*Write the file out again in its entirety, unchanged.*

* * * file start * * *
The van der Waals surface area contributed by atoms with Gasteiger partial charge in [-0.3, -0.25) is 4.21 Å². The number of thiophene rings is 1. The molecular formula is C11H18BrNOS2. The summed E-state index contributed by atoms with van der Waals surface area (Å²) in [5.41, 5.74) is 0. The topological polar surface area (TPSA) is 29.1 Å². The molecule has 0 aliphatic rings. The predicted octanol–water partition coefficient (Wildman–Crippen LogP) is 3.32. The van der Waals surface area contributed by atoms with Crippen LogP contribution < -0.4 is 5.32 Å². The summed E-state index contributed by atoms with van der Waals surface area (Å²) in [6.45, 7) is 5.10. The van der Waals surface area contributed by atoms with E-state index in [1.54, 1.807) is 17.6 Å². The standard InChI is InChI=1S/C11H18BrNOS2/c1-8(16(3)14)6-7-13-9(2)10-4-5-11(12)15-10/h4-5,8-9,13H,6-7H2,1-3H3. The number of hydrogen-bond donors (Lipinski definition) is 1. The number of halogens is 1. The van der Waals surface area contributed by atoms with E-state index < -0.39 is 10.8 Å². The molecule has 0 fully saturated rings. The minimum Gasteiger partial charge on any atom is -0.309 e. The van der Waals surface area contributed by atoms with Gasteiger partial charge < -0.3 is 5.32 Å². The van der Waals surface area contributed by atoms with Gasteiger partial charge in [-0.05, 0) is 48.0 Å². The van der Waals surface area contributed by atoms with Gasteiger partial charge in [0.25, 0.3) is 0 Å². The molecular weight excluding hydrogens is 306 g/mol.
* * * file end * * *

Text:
The van der Waals surface area contributed by atoms with Gasteiger partial charge in [-0.3, -0.25) is 4.21 Å². The number of thiophene rings is 1. The molecular formula is C11H18BrNOS2. The summed E-state index contributed by atoms with van der Waals surface area (Å²) in [5.41, 5.74) is 0. The topological polar surface area (TPSA) is 29.1 Å². The molecule has 0 aliphatic rings. The predicted octanol–water partition coefficient (Wildman–Crippen LogP) is 3.32. The van der Waals surface area contributed by atoms with Crippen LogP contribution < -0.4 is 5.32 Å². The summed E-state index contributed by atoms with van der Waals surface area (Å²) in [6.45, 7) is 5.10. The van der Waals surface area contributed by atoms with E-state index in [1.54, 1.807) is 17.6 Å². The standard InChI is InChI=1S/C11H18BrNOS2/c1-8(16(3)14)6-7-13-9(2)10-4-5-11(12)15-10/h4-5,8-9,13H,6-7H2,1-3H3. The number of hydrogen-bond donors (Lipinski definition) is 1. The number of halogens is 1. The van der Waals surface area contributed by atoms with E-state index < -0.39 is 10.8 Å². The molecule has 0 fully saturated rings. The minimum Gasteiger partial charge on any atom is -0.309 e. The van der Waals surface area contributed by atoms with Gasteiger partial charge < -0.3 is 5.32 Å². The van der Waals surface area contributed by atoms with Gasteiger partial charge in [-0.05, 0) is 48.0 Å². The van der Waals surface area contributed by atoms with Gasteiger partial charge in [0.25, 0.3) is 0 Å². The molecular weight excluding hydrogens is 306 g/mol.